Finding Memory Leaks
Memory leaks are blocks of allocated memory that the program no longer references. Leaks waste space by filling up pages of memory with inaccessible data and waste time due to extra paging activity. Leaked memory eventually forces the system to allocate additional virtual memory pages for the application, the allocation of which could have been avoided by reclaiming the leaked memory.
For apps that use malloc, memory leaks are bugs and should always be fixed. For apps that use only Objective-C objects, the compiler’s ARC feature deallocates objects for you and generally avoids the problem of memory leaks. However, apps that mix the use of Objective-C objects and C-based structures must manage the ownership of objects more directly to ensure that the objects are not leaked.
The malloc library can only reclaim the memory you tell it to reclaim. If you call
malloc or any routine that allocates memory, you must balance that call with a corresponding
free. A typical memory leak occurs when you forget to deallocate memory for a pointer embedded in a data structure. If you allocate memory for embedded pointers in your code, make sure you release the memory for that pointer prior to deallocating the data structure itself.
Another typical memory leak example occurs when you allocate memory, assign it to a pointer, and then assign a different value to the pointer without freeing the first block of memory. In this example, overwriting the address in the pointer erases the reference to the original block of memory, making it impossible to release.
Finding Leaks Using Instruments
The Instruments application can be used to find leaks in both OS X and iPhone applications. To find leaks, create a new document template in Instruments and add the Leaks instrument to it. The Leaks instrument provides leak-detection capabilities identical to those in the
leaks command-line tool. The Leaks instrument records all allocation events that occur in your application and then periodically searches the application’s writable memory, registers, and stack for references to any active memory blocks. If it does not find a reference to a block in one of these places, it deems the block a “leak” and displays the relevant information in the Detail pane.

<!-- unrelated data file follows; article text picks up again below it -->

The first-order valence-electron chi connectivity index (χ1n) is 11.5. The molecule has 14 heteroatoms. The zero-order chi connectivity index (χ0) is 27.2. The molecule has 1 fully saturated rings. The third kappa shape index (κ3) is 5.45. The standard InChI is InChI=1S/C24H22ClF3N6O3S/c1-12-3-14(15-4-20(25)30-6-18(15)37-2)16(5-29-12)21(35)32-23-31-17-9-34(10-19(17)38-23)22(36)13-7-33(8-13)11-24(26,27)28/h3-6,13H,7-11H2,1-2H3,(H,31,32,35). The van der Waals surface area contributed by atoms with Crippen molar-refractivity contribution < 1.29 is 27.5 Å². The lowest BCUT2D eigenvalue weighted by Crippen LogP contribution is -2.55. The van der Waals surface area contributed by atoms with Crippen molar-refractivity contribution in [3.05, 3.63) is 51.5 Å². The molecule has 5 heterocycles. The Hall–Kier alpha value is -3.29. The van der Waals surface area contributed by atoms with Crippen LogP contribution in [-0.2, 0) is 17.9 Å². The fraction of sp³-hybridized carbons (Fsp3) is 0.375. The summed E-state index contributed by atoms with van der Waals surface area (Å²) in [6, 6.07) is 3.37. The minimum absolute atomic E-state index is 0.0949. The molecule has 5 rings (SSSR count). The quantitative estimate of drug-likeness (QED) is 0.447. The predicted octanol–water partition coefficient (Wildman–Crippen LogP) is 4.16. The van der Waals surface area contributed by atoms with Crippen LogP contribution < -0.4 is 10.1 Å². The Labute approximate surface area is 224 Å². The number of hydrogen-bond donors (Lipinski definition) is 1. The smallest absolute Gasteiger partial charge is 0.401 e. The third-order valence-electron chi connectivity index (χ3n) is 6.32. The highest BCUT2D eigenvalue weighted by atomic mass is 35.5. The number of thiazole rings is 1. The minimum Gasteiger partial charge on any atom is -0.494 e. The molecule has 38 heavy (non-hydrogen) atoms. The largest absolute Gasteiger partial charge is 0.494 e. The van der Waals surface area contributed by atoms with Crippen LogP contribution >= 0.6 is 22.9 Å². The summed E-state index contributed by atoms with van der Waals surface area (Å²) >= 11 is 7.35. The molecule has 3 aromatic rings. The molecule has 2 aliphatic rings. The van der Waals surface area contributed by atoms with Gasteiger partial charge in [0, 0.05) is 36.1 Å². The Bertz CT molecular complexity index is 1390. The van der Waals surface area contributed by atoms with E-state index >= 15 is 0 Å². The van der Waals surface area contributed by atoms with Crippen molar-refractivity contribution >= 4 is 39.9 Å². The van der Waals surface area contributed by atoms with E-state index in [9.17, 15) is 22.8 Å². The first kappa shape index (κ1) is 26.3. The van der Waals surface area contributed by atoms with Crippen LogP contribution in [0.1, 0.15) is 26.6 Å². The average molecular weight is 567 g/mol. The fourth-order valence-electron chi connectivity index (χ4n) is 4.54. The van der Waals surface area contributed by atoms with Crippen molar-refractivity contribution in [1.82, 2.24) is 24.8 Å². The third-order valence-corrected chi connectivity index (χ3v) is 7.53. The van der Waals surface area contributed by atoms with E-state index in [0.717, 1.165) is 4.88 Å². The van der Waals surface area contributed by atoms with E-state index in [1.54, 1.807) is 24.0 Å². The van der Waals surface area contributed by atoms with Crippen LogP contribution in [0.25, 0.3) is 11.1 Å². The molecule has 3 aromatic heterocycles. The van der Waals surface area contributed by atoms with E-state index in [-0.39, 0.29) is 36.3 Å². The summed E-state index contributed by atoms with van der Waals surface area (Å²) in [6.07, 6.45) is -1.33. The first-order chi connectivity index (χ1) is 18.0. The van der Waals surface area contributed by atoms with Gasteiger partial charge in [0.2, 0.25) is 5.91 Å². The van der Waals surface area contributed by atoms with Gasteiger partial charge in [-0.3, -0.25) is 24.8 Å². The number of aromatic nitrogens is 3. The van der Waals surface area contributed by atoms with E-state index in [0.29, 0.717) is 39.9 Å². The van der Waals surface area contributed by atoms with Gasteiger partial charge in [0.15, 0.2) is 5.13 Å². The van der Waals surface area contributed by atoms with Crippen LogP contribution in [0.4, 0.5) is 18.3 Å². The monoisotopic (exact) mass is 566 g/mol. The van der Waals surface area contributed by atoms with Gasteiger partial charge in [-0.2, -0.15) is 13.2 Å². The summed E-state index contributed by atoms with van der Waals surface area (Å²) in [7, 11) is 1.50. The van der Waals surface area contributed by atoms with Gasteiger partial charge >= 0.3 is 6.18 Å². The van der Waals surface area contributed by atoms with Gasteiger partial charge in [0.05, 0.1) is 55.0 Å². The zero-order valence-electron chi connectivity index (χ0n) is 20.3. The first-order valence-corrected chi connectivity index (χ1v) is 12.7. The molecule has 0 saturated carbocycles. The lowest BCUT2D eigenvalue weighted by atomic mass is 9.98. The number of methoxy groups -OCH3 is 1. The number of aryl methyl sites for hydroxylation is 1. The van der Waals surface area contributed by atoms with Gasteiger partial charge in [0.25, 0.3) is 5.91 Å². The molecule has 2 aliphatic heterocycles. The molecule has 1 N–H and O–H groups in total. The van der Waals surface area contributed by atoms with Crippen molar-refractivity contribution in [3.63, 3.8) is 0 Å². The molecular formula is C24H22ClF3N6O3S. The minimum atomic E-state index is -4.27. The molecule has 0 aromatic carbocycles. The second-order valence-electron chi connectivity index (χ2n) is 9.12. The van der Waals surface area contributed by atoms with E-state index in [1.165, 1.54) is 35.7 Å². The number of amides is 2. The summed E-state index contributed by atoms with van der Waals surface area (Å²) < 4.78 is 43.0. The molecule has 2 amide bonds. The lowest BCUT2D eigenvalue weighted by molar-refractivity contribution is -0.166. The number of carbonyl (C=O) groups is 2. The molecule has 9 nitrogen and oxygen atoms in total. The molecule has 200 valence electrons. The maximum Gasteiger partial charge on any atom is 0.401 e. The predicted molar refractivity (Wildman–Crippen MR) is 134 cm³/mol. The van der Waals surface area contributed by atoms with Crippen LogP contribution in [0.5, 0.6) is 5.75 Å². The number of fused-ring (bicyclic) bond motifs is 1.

In the Detail pane, you can view leaked memory blocks using Table and Outline modes. In Table mode, Instruments displays the complete list of leaked blocks, sorted by size. Selecting an entry in the table and clicking the arrow button next to the memory address shows the allocation history for the memory block at that address. Selecting an entry from this allocation history then shows the stack trace for that event in the Extended Detail pane of the document window. In Outline mode, the Leaks instrument displays leaks organized by call tree, which you can use to get information about the leaks in a particular branch of your code.
For more information about using the Instruments application, including more information about the information displayed by the Leaks instrument, see Instruments User Guide.
Using the leaks Tool
In OS X, the
leaks command-line tool searches the virtual memory space of a process for buffers that were allocated by
malloc but are no longer referenced. For each leaked buffer it finds,
leaks displays the following information:
the address of the leaked memory
the size of the leak (in bytes)
the contents of the leaked buffer
leaks can determine that the object is an instance of an Objective-C or Core Foundation object, it also displays the name of the object. If you do not want to view the contents of each leaked buffer, you can specify the
-nocontext option when calling
leaks. If the
MallocStackLogging environment variable is set and you are running your application in
leaks displays a stack trace describing where the buffer was allocated. For more information on
malloc debugging options, see Enabling the Malloc Debugging Features.
Tips for Improving Leak Detection
The following guidelines can help you find memory leaks quickly in your program. Most of these guidelines are intended to be used with the
leaks tool but some are also applicable for general use.
leaksduring unit testing. Because unit testing exercises all code paths in a repeatable manner, you are more likely to find leaks than you would be if you were testing your code in a production environment.
leaksto filter out leaks in functions with known memory leaks. This option helps reduce the amount of extraneous information reported by
leaksreports a leak intermittently, set up a loop around the target code path and run the code hundreds or thousands of times. This increases the likelihood of the leak reappearing more regularly.
Run your program against
gdb. This library is an aggressive debugging malloc library that can help track down insidious bugs in your code. For more information, see the
For Cocoa and iPhone applications, if you fix a leak and your program starts crashing, your code is probably trying to use an already-freed object or memory buffer. Set the
NSZombieEnabledenvironment variable to
YESto find messages to already freed objects.
Most unit testing code executes the desired code paths and exits. Although this is perfectly normal for unit testing, it creates a problem for the
leaks tool, which needs time to analyze the process memory space. To fix this problem, you should make sure your unit-testing code does not exit immediately upon completing its tests. You can do this by putting the process to sleep indefinitely instead of exiting normally.